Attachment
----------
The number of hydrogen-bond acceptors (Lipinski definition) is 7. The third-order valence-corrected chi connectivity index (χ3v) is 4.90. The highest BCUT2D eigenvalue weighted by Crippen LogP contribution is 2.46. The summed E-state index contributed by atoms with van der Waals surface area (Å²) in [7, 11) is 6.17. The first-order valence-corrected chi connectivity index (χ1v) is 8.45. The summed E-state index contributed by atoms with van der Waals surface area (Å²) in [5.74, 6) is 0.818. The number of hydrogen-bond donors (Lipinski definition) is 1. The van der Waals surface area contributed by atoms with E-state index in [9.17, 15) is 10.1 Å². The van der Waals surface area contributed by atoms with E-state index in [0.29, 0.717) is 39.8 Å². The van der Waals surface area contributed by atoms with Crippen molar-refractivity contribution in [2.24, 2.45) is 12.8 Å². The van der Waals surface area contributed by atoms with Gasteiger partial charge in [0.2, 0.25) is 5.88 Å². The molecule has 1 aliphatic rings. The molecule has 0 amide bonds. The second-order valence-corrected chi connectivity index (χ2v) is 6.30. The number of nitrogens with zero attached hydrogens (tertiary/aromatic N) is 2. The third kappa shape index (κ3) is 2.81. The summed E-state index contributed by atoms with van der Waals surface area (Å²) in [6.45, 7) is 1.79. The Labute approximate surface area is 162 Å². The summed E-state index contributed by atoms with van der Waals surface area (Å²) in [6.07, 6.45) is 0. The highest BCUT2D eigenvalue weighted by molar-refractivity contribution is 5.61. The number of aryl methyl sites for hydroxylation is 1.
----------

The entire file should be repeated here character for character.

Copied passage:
The number of hydrogen-bond acceptors (Lipinski definition) is 7. The third-order valence-corrected chi connectivity index (χ3v) is 4.90. The highest BCUT2D eigenvalue weighted by Crippen LogP contribution is 2.46. The summed E-state index contributed by atoms with van der Waals surface area (Å²) in [7, 11) is 6.17. The first-order valence-corrected chi connectivity index (χ1v) is 8.45. The summed E-state index contributed by atoms with van der Waals surface area (Å²) in [5.74, 6) is 0.818. The number of hydrogen-bond donors (Lipinski definition) is 1. The van der Waals surface area contributed by atoms with E-state index in [9.17, 15) is 10.1 Å². The van der Waals surface area contributed by atoms with E-state index in [0.29, 0.717) is 39.8 Å². The van der Waals surface area contributed by atoms with Crippen molar-refractivity contribution in [2.24, 2.45) is 12.8 Å². The van der Waals surface area contributed by atoms with Gasteiger partial charge in [0.2, 0.25) is 5.88 Å². The molecule has 1 aliphatic rings. The molecule has 0 amide bonds. The second-order valence-corrected chi connectivity index (χ2v) is 6.30. The number of nitrogens with zero attached hydrogens (tertiary/aromatic N) is 2. The third kappa shape index (κ3) is 2.81. The summed E-state index contributed by atoms with van der Waals surface area (Å²) in [6.45, 7) is 1.79. The Labute approximate surface area is 162 Å². The summed E-state index contributed by atoms with van der Waals surface area (Å²) in [6.07, 6.45) is 0. The highest BCUT2D eigenvalue weighted by molar-refractivity contribution is 5.61. The number of aryl methyl sites for hydroxylation is 1.